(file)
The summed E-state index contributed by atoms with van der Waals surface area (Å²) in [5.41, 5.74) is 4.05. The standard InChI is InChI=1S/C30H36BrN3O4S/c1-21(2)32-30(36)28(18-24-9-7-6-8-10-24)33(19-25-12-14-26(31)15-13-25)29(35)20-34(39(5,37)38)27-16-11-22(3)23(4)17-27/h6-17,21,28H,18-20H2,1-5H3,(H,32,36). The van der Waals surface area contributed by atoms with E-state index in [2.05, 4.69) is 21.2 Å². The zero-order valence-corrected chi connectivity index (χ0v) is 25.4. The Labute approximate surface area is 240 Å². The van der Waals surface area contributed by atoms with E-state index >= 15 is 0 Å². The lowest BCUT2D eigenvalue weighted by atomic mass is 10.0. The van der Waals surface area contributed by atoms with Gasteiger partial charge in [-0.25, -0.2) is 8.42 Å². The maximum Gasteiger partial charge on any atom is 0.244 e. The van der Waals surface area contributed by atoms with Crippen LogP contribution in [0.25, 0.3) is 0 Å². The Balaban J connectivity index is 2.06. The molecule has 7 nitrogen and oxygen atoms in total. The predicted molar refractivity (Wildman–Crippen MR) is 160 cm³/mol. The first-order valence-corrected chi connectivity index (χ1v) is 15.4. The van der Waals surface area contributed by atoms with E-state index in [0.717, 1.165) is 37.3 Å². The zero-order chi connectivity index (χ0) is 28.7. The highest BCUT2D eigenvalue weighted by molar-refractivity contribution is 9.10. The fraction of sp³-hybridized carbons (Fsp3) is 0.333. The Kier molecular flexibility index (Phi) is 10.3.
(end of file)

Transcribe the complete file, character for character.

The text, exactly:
The summed E-state index contributed by atoms with van der Waals surface area (Å²) in [5.41, 5.74) is 4.05. The standard InChI is InChI=1S/C30H36BrN3O4S/c1-21(2)32-30(36)28(18-24-9-7-6-8-10-24)33(19-25-12-14-26(31)15-13-25)29(35)20-34(39(5,37)38)27-16-11-22(3)23(4)17-27/h6-17,21,28H,18-20H2,1-5H3,(H,32,36). The van der Waals surface area contributed by atoms with E-state index in [2.05, 4.69) is 21.2 Å². The zero-order valence-corrected chi connectivity index (χ0v) is 25.4. The Labute approximate surface area is 240 Å². The van der Waals surface area contributed by atoms with E-state index >= 15 is 0 Å². The lowest BCUT2D eigenvalue weighted by atomic mass is 10.0. The van der Waals surface area contributed by atoms with Gasteiger partial charge in [-0.25, -0.2) is 8.42 Å². The maximum Gasteiger partial charge on any atom is 0.244 e. The van der Waals surface area contributed by atoms with Crippen LogP contribution in [0.25, 0.3) is 0 Å². The Balaban J connectivity index is 2.06. The molecule has 7 nitrogen and oxygen atoms in total. The predicted molar refractivity (Wildman–Crippen MR) is 160 cm³/mol. The first-order valence-corrected chi connectivity index (χ1v) is 15.4. The van der Waals surface area contributed by atoms with E-state index in [0.717, 1.165) is 37.3 Å². The zero-order chi connectivity index (χ0) is 28.7. The highest BCUT2D eigenvalue weighted by molar-refractivity contribution is 9.10. The fraction of sp³-hybridized carbons (Fsp3) is 0.333. The Kier molecular flexibility index (Phi) is 10.3.